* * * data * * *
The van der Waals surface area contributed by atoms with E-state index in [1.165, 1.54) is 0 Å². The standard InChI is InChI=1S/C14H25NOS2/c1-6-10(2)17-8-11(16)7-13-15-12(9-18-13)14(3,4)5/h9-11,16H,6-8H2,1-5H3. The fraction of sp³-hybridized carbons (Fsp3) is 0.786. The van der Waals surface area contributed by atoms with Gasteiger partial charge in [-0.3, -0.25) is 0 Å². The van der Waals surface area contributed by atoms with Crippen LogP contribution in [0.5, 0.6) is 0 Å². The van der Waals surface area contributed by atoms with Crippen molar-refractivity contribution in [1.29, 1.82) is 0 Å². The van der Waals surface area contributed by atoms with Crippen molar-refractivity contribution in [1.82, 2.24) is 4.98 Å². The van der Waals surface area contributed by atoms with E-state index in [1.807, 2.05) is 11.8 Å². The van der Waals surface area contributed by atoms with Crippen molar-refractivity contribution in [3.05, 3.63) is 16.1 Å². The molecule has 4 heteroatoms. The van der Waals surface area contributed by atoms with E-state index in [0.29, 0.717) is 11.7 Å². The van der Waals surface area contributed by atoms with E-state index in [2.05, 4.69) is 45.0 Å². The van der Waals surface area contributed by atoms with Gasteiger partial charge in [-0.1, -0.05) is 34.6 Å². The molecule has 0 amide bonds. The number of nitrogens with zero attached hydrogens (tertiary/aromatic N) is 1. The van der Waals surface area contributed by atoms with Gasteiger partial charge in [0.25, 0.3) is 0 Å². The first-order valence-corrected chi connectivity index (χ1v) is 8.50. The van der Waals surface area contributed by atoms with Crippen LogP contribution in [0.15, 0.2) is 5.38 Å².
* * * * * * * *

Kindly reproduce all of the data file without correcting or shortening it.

The van der Waals surface area contributed by atoms with E-state index in [1.165, 1.54) is 0 Å². The standard InChI is InChI=1S/C14H25NOS2/c1-6-10(2)17-8-11(16)7-13-15-12(9-18-13)14(3,4)5/h9-11,16H,6-8H2,1-5H3. The fraction of sp³-hybridized carbons (Fsp3) is 0.786. The van der Waals surface area contributed by atoms with Gasteiger partial charge in [-0.3, -0.25) is 0 Å². The van der Waals surface area contributed by atoms with Crippen LogP contribution in [0.5, 0.6) is 0 Å². The van der Waals surface area contributed by atoms with Crippen molar-refractivity contribution in [1.29, 1.82) is 0 Å². The van der Waals surface area contributed by atoms with Crippen molar-refractivity contribution in [1.82, 2.24) is 4.98 Å². The van der Waals surface area contributed by atoms with E-state index in [1.807, 2.05) is 11.8 Å². The van der Waals surface area contributed by atoms with Crippen molar-refractivity contribution in [3.05, 3.63) is 16.1 Å². The molecule has 4 heteroatoms. The van der Waals surface area contributed by atoms with E-state index in [0.29, 0.717) is 11.7 Å². The van der Waals surface area contributed by atoms with E-state index in [2.05, 4.69) is 45.0 Å². The van der Waals surface area contributed by atoms with Gasteiger partial charge in [-0.1, -0.05) is 34.6 Å². The molecule has 0 amide bonds. The number of nitrogens with zero attached hydrogens (tertiary/aromatic N) is 1. The van der Waals surface area contributed by atoms with Gasteiger partial charge in [0.25, 0.3) is 0 Å². The first-order valence-corrected chi connectivity index (χ1v) is 8.50. The van der Waals surface area contributed by atoms with Crippen LogP contribution in [0.15, 0.2) is 5.38 Å².